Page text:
5. I agree, the condenser/resistor/suppresor unit is not needed if you have contactless (no points in distrubutor) ignition and a 12 volt coil. It is used to prevent voltage spikes in the wiring loom which can be the cause of "Noise" on a radio, crackling noise that increases in frequency as the engine revs. I will still try to fit one on my car, I do not have a radio, however I wonder how far away the electrical noise extends. Might it affect nearby radios or Tvs and annoy others ? .... something that could be tried ..
  6. On my sealed beam units there is a clear circle on the reflector below the main fillaments. The big connector that plugs on to the three pins (for the main and dip and earth connection) has a a small bulb mounting attached so that the 12 wat side light, with it's own small reflector is held right against the clear window in the reflector. Thus there are four wires involved. It seems to me that you do not have the small reflector etc. https://www.autoelectricalspares.co.uk/bulb-holder--wiring-loom-angled-with-pilot-light-window-for-sealed-beam-headlamps-2613-p.asp
  7. I don't have sidescreens or doors (yet).
  8. Here are a series of snaps, that shows the path I followed. As you have found the brackets are thick and hard to bend. So I started by making copies in thin mild steel, from the sides of an old desktop PC case. I practised the shaping process with these so that they fitted nicely. Then using one of those curve guages, with the sliding prongs, like a comb, I copied the curve of the scuttle at the centre of the brackets. Then with a jig saw I cut out several curves in dense plywood and bolted them together to make a solid former that I could use to help shape the curve. I then used this with clamps and a heavy hammer to make the curve, all the time comparing with the thin version and offering it up to the car, back and fore, bang bang bang, unclamp, compare shape, hold against scuttle, bang bang bang, same again, etc. etc. Happy with the curve I then made the bend for the upright bit. For this I made a clamp out of angle iron because my small vice was not strong enough (Cheap cast iron liable to crack) Then finally the upright must be twisted so that the flat surface mates with the windscreen frame edge. The pictures which show this happening are below.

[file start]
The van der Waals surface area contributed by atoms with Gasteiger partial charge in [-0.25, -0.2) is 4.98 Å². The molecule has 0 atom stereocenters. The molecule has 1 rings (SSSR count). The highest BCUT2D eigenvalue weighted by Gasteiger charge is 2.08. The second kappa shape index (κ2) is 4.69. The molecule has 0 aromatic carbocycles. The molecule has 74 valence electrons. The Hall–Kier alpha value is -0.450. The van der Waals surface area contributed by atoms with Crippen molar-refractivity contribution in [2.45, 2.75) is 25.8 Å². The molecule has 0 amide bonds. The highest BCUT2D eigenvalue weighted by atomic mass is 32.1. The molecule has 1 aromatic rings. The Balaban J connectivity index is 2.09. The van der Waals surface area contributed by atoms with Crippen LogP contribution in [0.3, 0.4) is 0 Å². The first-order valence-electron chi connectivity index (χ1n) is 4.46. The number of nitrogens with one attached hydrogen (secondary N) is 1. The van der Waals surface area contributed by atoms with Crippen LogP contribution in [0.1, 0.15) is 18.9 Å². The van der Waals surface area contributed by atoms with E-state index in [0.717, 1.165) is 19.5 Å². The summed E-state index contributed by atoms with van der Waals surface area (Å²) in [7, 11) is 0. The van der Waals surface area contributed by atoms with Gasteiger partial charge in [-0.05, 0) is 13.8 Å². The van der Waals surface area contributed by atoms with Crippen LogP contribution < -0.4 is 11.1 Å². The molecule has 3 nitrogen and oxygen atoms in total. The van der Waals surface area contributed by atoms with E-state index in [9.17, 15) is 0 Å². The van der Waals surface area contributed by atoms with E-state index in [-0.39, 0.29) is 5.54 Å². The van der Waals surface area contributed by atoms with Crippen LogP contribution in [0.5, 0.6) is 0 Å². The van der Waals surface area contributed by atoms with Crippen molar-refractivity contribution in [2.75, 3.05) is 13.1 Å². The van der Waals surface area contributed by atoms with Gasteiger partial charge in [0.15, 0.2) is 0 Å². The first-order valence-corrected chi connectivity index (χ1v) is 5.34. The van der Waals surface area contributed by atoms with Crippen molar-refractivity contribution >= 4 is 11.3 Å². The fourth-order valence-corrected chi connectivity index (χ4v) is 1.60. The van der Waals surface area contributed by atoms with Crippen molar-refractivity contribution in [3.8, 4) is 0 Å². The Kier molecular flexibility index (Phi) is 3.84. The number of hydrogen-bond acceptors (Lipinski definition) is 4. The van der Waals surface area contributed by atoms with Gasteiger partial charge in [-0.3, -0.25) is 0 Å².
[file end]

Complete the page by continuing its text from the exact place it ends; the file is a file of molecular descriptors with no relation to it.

9. The TWO bends that are made in these flat brackets are nearer the top of the trangle, so if there is any angle change between the leading edge and the base it is quite small. It is a pity that you have flattened the old brackets, as you could have used these to compare the bends that you will make in the new ones. I have recently had to do this on an Exmo, where in the virgin scuttle there are no pre-drilled mounting holes. Advice above about the distance from screen top means that you would need to mount the screen to check, which is going to be cumbersome unless you have a second pair of helping hands. In the end I cut out a piece of cheap low density plywood (about 15mm) in the shape of the framed screen and screwed in some triangular wedge pieces so that it would stand at the correct angle for the brackets, on the scuttle top. It only took an hour. This then was put in the desired position and as i made the TWO bends in each. Notice TWO bends, the one that follows the curve in the scuttle is made by hammering gradually forming a shape with regular checks aginst the scuttle. The second is made by twisting the support coumn in a vice. It's all on the build video (at least for the Exmo) and you have to be patient and not try to do all the bending at once.